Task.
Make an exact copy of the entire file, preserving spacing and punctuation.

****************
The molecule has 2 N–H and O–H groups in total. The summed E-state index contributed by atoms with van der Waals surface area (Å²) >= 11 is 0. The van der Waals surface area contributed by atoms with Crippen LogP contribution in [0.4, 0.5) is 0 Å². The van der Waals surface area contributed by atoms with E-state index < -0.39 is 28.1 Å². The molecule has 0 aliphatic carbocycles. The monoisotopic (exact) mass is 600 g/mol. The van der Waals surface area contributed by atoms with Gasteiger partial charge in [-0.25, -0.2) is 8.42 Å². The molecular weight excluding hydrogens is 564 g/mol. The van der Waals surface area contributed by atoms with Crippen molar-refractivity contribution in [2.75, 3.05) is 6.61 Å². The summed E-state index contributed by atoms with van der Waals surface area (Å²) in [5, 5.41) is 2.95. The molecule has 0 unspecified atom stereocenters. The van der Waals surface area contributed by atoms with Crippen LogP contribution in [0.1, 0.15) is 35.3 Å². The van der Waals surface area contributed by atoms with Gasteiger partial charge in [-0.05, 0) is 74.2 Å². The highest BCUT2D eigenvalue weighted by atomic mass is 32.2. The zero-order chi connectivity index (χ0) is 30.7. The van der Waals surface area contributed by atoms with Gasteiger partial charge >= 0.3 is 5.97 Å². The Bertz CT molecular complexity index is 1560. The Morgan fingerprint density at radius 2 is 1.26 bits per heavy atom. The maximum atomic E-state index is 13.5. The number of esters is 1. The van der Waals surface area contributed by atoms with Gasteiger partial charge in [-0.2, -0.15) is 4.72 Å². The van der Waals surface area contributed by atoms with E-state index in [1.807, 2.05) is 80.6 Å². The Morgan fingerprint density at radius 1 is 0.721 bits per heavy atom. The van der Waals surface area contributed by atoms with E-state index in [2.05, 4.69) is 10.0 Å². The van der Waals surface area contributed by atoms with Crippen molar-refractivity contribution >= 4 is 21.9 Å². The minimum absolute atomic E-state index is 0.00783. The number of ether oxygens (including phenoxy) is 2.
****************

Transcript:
The molecule has 2 N–H and O–H groups in total. The summed E-state index contributed by atoms with van der Waals surface area (Å²) >= 11 is 0. The van der Waals surface area contributed by atoms with Crippen LogP contribution in [0.4, 0.5) is 0 Å². The van der Waals surface area contributed by atoms with E-state index < -0.39 is 28.1 Å². The molecule has 0 aliphatic carbocycles. The monoisotopic (exact) mass is 600 g/mol. The van der Waals surface area contributed by atoms with Gasteiger partial charge in [-0.25, -0.2) is 8.42 Å². The molecular weight excluding hydrogens is 564 g/mol. The van der Waals surface area contributed by atoms with Crippen molar-refractivity contribution in [2.75, 3.05) is 6.61 Å². The summed E-state index contributed by atoms with van der Waals surface area (Å²) in [5, 5.41) is 2.95. The molecule has 0 unspecified atom stereocenters. The van der Waals surface area contributed by atoms with Crippen LogP contribution in [0.1, 0.15) is 35.3 Å². The van der Waals surface area contributed by atoms with Gasteiger partial charge in [-0.05, 0) is 74.2 Å². The highest BCUT2D eigenvalue weighted by atomic mass is 32.2. The zero-order chi connectivity index (χ0) is 30.7. The van der Waals surface area contributed by atoms with Gasteiger partial charge >= 0.3 is 5.97 Å². The Bertz CT molecular complexity index is 1560. The Morgan fingerprint density at radius 2 is 1.26 bits per heavy atom. The maximum atomic E-state index is 13.5. The number of esters is 1. The van der Waals surface area contributed by atoms with Gasteiger partial charge in [-0.2, -0.15) is 4.72 Å². The van der Waals surface area contributed by atoms with E-state index in [1.807, 2.05) is 80.6 Å². The Morgan fingerprint density at radius 1 is 0.721 bits per heavy atom. The van der Waals surface area contributed by atoms with E-state index in [2.05, 4.69) is 10.0 Å². The van der Waals surface area contributed by atoms with Crippen molar-refractivity contribution >= 4 is 21.9 Å². The minimum absolute atomic E-state index is 0.00783. The number of ether oxygens (including phenoxy) is 2.